Oh dear! The Wall Street radicals are at it again.
No, I am not referring to the Occupy Wall Street protestors.
Former U.S. Treasury Secretary and past CEO of Goldman Sachs (that well-known bastion of radical thought) Henry Paulson wrote a commentary on climate change in the New York Times, here. Paulson draws on the lessons of the global financial crisis to warn that ignoring the problem today will result in much higher costs tomorrow. As he puts it, we are on a climate change "bubble."
What makes the contribution so interesting is not the argument, but the author. Paulson is no wide-eyed fanatic of the environment. He is, rather, a pragmatist who, seeing the risks of a possible climate change tipping point (see earlier post, here) and balancing the costs of action against the costs of inaction, has called on business to mobilize in pursuit of enlightened self-interest.
To channel Shakespeare's Hamlet: Will his clarion call be heeded? Or will we move closer to a possible environmental tipping point. That is the question.
The release earlier this week of a bi-partisan report that details the projected costs associated with climate change might help. (Of course, there are those unwilling by reason of personal or corporate financial interests who will not be swayed. As Upton Sinclair observed, "It is difficult to get a man to understand something when his salary depends upon his not understanding it.") However, the Risky Business report, endorsed by three former Treasury Secretaries (including Robert Rubin, another Goldman Sachs alumnus -- could there be climate change cabal at Goldman Sachs?) documents the potential costs in terms of flooding in Florida and Louisiana and heat-related deaths in California, Texas and Florida. The costs include, for example, lower yields in the agricultural bread basket of the mid-west and lower labour productivity. And don’t forget the increased costs of cooling and heating in an environment characterized by greater fluctuations in temperatures.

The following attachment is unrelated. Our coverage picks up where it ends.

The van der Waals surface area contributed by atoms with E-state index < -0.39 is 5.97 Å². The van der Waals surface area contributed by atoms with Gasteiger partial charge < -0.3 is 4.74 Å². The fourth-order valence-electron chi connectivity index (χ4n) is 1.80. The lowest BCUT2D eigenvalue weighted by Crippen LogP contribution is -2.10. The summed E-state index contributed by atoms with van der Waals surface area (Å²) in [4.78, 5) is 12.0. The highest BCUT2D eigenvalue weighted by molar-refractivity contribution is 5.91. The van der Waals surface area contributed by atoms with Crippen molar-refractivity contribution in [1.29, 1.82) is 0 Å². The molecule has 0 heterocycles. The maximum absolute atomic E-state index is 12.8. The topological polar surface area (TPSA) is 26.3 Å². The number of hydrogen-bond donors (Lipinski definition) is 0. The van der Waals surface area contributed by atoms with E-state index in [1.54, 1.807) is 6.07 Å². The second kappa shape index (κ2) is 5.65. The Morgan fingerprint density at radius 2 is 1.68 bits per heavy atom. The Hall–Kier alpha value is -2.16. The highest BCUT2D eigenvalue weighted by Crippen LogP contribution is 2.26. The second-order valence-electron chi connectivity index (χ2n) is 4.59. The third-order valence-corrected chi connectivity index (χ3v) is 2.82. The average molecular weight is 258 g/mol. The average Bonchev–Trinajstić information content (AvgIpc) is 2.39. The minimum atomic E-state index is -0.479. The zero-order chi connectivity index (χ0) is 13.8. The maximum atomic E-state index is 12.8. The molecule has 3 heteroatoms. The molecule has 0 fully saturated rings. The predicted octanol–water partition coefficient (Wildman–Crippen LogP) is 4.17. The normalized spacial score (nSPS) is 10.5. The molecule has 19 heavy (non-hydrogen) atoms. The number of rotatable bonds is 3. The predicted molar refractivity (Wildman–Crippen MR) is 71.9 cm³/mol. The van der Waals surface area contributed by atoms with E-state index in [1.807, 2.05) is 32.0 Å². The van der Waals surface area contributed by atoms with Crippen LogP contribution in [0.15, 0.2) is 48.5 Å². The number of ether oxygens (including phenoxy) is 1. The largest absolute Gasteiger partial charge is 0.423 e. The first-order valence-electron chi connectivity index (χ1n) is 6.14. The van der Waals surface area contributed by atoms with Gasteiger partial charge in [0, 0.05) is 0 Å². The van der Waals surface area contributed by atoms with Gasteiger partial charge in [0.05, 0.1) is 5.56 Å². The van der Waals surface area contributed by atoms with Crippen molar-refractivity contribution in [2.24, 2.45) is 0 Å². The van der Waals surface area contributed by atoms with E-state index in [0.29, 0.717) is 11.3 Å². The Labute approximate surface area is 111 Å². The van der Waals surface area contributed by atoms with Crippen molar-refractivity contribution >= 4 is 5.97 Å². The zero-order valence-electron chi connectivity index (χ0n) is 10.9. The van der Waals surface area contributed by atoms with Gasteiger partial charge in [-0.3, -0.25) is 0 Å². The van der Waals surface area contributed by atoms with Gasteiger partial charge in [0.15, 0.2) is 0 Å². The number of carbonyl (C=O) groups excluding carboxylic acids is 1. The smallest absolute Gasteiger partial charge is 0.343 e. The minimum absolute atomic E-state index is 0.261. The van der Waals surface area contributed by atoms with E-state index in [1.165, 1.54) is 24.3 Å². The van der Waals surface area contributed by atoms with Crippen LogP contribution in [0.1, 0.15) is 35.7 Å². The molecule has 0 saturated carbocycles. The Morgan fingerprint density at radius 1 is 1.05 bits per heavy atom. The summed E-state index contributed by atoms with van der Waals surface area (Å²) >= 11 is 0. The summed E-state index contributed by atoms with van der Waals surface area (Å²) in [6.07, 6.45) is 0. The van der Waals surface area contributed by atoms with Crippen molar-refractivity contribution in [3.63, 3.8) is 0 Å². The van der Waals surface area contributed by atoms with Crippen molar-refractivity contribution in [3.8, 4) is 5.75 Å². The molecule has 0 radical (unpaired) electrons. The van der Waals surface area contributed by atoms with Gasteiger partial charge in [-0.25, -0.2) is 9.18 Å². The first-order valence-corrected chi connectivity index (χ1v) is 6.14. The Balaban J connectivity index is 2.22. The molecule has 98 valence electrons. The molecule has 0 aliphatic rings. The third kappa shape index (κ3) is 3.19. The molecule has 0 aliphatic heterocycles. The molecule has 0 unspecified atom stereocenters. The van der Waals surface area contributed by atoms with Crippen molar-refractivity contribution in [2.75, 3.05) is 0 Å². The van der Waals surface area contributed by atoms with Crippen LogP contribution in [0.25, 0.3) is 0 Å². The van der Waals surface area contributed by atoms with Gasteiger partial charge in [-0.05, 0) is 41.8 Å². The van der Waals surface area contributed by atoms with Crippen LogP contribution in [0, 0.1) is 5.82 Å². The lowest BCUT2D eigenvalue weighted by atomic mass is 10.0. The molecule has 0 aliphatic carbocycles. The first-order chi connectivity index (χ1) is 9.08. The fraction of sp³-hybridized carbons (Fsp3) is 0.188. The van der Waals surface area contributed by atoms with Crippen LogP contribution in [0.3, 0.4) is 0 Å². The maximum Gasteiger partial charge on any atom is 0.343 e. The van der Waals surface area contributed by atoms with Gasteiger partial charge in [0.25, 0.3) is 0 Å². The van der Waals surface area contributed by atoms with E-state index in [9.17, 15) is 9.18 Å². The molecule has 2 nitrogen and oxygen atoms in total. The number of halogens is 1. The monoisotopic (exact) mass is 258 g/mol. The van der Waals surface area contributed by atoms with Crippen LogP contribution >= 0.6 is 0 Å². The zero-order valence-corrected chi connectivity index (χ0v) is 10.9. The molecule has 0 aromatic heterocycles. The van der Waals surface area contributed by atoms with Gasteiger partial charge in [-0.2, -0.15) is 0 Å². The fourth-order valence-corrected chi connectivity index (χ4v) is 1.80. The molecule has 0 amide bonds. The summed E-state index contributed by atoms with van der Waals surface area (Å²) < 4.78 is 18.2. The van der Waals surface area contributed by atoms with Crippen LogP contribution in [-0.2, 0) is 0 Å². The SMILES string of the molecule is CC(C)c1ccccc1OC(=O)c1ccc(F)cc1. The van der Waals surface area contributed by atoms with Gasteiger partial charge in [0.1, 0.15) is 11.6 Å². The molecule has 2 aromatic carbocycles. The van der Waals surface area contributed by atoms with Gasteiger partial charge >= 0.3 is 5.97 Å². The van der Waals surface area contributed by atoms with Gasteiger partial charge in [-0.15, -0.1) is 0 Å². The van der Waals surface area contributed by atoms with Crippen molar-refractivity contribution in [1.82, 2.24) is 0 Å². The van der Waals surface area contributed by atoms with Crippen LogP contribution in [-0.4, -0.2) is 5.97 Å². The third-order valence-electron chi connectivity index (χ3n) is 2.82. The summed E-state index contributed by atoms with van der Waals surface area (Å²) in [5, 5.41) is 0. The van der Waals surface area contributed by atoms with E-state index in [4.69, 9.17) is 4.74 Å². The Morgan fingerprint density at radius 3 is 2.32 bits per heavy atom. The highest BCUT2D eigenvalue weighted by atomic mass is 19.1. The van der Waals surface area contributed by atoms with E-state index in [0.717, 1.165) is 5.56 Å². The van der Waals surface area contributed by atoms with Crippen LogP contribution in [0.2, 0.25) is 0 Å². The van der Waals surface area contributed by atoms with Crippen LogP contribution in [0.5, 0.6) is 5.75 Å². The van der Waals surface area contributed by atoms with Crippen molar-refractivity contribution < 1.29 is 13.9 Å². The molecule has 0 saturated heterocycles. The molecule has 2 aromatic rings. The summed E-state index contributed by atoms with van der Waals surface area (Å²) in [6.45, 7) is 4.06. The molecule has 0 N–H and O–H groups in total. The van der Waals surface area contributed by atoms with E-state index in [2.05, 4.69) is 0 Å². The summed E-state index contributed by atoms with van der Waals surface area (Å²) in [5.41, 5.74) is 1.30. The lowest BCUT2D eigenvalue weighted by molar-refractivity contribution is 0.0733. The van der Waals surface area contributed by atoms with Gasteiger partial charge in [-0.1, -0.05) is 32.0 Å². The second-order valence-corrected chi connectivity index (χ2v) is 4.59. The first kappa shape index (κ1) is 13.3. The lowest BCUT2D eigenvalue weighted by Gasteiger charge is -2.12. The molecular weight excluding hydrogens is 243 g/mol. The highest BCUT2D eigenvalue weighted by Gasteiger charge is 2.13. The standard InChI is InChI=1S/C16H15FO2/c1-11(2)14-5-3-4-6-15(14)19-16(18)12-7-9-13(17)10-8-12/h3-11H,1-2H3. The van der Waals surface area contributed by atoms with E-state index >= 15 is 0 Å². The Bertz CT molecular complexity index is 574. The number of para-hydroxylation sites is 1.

In this respect, the underlying goal of the Paulson article and the Risky Business report is to change the way businesses view the climate change debate. Rather than pesky measures that can increase the cost of business, climate change mitigation should be viewed as an investment in reducing future costs. Of course, there is considerable uncertainty attached to the estimates of cost, as is the case with respect to any projection. But that does not negate the point that prudent managers, when encountering risks, take steps to mitigate losses.
If the Wall Street radicals succeed in spreading that message, there may be a step back from a possible climate change tipping point.